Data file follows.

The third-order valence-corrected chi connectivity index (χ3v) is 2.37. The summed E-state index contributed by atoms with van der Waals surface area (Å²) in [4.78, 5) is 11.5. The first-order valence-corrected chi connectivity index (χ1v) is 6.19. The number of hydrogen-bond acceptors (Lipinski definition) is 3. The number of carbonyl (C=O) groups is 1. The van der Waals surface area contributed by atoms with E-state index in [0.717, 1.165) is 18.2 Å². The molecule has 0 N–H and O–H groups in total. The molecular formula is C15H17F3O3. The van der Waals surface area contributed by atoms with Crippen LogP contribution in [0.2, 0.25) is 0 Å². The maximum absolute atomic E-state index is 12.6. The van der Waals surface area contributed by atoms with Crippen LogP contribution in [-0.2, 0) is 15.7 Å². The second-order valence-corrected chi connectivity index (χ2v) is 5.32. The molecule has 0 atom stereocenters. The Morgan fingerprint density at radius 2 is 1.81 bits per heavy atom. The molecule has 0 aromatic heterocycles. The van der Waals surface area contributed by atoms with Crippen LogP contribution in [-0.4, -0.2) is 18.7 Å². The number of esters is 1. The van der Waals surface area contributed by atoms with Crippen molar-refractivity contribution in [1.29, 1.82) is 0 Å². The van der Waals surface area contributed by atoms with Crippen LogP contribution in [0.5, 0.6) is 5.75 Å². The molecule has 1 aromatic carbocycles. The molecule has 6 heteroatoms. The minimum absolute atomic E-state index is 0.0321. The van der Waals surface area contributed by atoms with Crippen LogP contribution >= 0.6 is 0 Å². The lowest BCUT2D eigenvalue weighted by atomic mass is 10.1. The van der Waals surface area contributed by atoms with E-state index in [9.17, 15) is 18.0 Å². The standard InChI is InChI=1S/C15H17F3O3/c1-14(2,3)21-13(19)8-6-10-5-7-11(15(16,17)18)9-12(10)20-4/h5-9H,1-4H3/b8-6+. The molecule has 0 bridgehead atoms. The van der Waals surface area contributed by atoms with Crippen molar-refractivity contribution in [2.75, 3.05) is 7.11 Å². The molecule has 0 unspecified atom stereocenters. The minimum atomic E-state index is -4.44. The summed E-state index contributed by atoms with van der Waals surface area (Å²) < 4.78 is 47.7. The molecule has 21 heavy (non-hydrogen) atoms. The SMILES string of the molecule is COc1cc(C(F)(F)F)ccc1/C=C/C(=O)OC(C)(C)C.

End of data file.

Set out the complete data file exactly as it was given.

The third-order valence-corrected chi connectivity index (χ3v) is 2.37. The summed E-state index contributed by atoms with van der Waals surface area (Å²) in [4.78, 5) is 11.5. The first-order valence-corrected chi connectivity index (χ1v) is 6.19. The number of hydrogen-bond acceptors (Lipinski definition) is 3. The number of carbonyl (C=O) groups is 1. The van der Waals surface area contributed by atoms with E-state index in [0.717, 1.165) is 18.2 Å². The molecule has 0 N–H and O–H groups in total. The molecular formula is C15H17F3O3. The van der Waals surface area contributed by atoms with Crippen LogP contribution in [0.2, 0.25) is 0 Å². The maximum absolute atomic E-state index is 12.6. The van der Waals surface area contributed by atoms with Crippen LogP contribution in [-0.2, 0) is 15.7 Å². The second-order valence-corrected chi connectivity index (χ2v) is 5.32. The molecule has 0 atom stereocenters. The Morgan fingerprint density at radius 2 is 1.81 bits per heavy atom. The molecule has 0 aromatic heterocycles. The van der Waals surface area contributed by atoms with Crippen LogP contribution in [-0.4, -0.2) is 18.7 Å². The number of esters is 1. The van der Waals surface area contributed by atoms with Crippen molar-refractivity contribution in [1.29, 1.82) is 0 Å². The van der Waals surface area contributed by atoms with Crippen LogP contribution in [0.5, 0.6) is 5.75 Å². The molecule has 1 aromatic carbocycles. The molecule has 6 heteroatoms. The minimum absolute atomic E-state index is 0.0321. The van der Waals surface area contributed by atoms with Crippen LogP contribution >= 0.6 is 0 Å². The lowest BCUT2D eigenvalue weighted by atomic mass is 10.1. The van der Waals surface area contributed by atoms with E-state index in [9.17, 15) is 18.0 Å². The standard InChI is InChI=1S/C15H17F3O3/c1-14(2,3)21-13(19)8-6-10-5-7-11(15(16,17)18)9-12(10)20-4/h5-9H,1-4H3/b8-6+. The molecule has 0 bridgehead atoms. The van der Waals surface area contributed by atoms with Crippen molar-refractivity contribution in [2.75, 3.05) is 7.11 Å². The molecule has 0 unspecified atom stereocenters. The minimum atomic E-state index is -4.44. The summed E-state index contributed by atoms with van der Waals surface area (Å²) < 4.78 is 47.7. The molecule has 21 heavy (non-hydrogen) atoms. The SMILES string of the molecule is COc1cc(C(F)(F)F)ccc1/C=C/C(=O)OC(C)(C)C.